BANGKOK - The United Nations, in its latest global report on drug use and trafficking, says Asia is facing increasing trafficking and use of amphetamine type stimulants as well as a revival in the production of opium in Burma and Laos. A senior U.N. official says the illicit production and abuse of drugs is a growing regional problem.
In its latest global drug report released Tuesday, the U.N.’s Office on Drugs and Crime says Asia faces a challenge when it comes to curbing the production and use of amphetamine type stimulants, known as ATS, together with rising opium output and widespread use of cannabis, especially among the region’s youth.
Gary Lewis, the UNODC regional representative, says the rising trend of ATS production and abuse in China and South East Asia comes even though global production and use had largely stabilized.
Lewis says Asia now accounts for about half of the world’s ATS users. He also says opium production is also soaring in the region.
“Of some concern to our region ATS, or amphetamine type stimulants. While its stabilized across the globe its increasing very much in our region in South East Asia and in China. There has been a resurgence of opium poppy cultivation over the past five years and soaring production, trafficking, use of amphetamine type stimulants. And this ought to be of concern to public policy makers,” Lewis said.
The U.N. says there has been a “fourfold” increase in seizures of ATS tablets over recent years, pointing to a sharp rise in output.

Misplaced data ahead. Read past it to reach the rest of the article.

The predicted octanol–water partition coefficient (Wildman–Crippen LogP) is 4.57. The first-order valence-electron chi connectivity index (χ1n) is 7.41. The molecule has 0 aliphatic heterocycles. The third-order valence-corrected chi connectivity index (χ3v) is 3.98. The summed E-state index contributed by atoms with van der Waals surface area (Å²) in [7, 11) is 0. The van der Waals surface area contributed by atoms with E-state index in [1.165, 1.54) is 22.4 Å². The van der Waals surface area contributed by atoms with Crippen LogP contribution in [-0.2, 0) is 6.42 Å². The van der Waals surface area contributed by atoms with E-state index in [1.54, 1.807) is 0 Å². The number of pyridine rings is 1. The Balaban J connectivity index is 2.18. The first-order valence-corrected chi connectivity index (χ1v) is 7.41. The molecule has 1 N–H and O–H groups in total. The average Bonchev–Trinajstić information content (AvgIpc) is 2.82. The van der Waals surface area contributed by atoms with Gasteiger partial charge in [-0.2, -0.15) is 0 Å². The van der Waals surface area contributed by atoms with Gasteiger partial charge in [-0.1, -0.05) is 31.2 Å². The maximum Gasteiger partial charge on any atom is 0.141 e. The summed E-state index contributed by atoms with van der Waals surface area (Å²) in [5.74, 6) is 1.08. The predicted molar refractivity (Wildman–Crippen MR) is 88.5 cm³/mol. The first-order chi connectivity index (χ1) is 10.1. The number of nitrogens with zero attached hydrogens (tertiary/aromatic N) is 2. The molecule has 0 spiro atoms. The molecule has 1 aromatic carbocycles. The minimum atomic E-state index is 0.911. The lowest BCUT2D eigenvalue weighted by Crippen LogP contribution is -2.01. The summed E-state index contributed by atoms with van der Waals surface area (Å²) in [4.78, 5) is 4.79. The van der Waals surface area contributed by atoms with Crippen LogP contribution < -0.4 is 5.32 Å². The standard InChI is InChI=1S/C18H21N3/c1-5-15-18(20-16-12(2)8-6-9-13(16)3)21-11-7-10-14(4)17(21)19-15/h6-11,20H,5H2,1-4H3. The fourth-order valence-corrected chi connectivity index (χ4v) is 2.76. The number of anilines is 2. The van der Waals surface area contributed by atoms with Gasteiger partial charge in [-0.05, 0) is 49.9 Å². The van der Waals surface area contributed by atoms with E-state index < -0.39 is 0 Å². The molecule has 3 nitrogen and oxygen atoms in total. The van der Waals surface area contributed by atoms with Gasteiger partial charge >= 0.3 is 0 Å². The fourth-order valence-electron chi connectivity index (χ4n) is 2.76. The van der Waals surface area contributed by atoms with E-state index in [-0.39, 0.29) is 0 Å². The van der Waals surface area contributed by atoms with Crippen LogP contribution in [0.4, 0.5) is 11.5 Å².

The report also noted increasing use of synthetic and prescription drugs in Asia, such as Ketamine, especially in China, including Hong Kong, Malaysia and Vietnam.
The report notes in Brunei, Japan, the Philippines and South Korea crystalline methamphetamine is now commonly abused. In South Asia, both Bhutan and Sri Lanka showed an increase in the use of cannabis and ATS while in Bangladesh ATS use had become “quite widespread” especially in urban areas.
Also, some 3.9 million drug users in the region are injecting opiates as well as methamphetamines, raising the risk of the spread of HIV, the virus that causes AIDS.
The U.N. says there has been an increase in global potential opium production after a sharp decline in 2010 when disease affected opium poppy cultivation in Afghanistan, the world’s largest opium poppy producer.
In Burma, also known as Myanmar, opium poppy output rose to 610 tons in 2011 from 580 tons a year earlier, with higher output also reported in Laos to 25 tons.
In response, the Burmese government has undertaken a program of crop eradication but Gary Lewis of the U.N. says farmers need an alternative crop.
“What is required is a combination of many things. What is not required is an exclusive focus on eradication because farming communities need to survive and they will grow the crop again if they are not provided with an alternative. We have seen this over and over and over again,” Lewis said.
The U.N. says just one quarter of all farmers involved in illicit drug crop cultivation around the world have access to development assistance.